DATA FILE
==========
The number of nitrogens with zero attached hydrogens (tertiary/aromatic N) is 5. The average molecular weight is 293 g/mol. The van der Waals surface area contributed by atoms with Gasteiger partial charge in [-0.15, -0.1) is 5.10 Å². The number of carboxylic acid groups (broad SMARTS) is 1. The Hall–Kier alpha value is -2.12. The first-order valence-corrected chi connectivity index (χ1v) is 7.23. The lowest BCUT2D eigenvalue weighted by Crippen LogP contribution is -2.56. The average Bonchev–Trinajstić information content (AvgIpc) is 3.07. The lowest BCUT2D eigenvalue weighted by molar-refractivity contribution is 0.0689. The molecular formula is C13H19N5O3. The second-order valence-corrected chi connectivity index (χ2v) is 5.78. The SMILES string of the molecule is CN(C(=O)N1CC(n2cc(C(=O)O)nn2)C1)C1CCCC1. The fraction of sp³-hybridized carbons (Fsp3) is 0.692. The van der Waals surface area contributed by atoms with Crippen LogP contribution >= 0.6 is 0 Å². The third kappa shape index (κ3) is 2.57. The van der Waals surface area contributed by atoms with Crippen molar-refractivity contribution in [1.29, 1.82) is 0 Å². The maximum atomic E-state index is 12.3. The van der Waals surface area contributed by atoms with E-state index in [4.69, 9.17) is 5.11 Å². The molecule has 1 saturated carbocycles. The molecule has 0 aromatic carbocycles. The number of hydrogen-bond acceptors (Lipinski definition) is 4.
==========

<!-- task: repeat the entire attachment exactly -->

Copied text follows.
The number of nitrogens with zero attached hydrogens (tertiary/aromatic N) is 5. The average molecular weight is 293 g/mol. The van der Waals surface area contributed by atoms with Gasteiger partial charge in [-0.15, -0.1) is 5.10 Å². The number of carboxylic acid groups (broad SMARTS) is 1. The Hall–Kier alpha value is -2.12. The first-order valence-corrected chi connectivity index (χ1v) is 7.23. The lowest BCUT2D eigenvalue weighted by Crippen LogP contribution is -2.56. The average Bonchev–Trinajstić information content (AvgIpc) is 3.07. The lowest BCUT2D eigenvalue weighted by molar-refractivity contribution is 0.0689. The molecular formula is C13H19N5O3. The second-order valence-corrected chi connectivity index (χ2v) is 5.78. The SMILES string of the molecule is CN(C(=O)N1CC(n2cc(C(=O)O)nn2)C1)C1CCCC1. The fraction of sp³-hybridized carbons (Fsp3) is 0.692. The van der Waals surface area contributed by atoms with Crippen LogP contribution >= 0.6 is 0 Å². The third kappa shape index (κ3) is 2.57. The van der Waals surface area contributed by atoms with Crippen molar-refractivity contribution in [1.29, 1.82) is 0 Å². The maximum atomic E-state index is 12.3. The van der Waals surface area contributed by atoms with E-state index in [4.69, 9.17) is 5.11 Å². The molecule has 1 saturated carbocycles. The molecule has 0 aromatic carbocycles. The number of hydrogen-bond acceptors (Lipinski definition) is 4.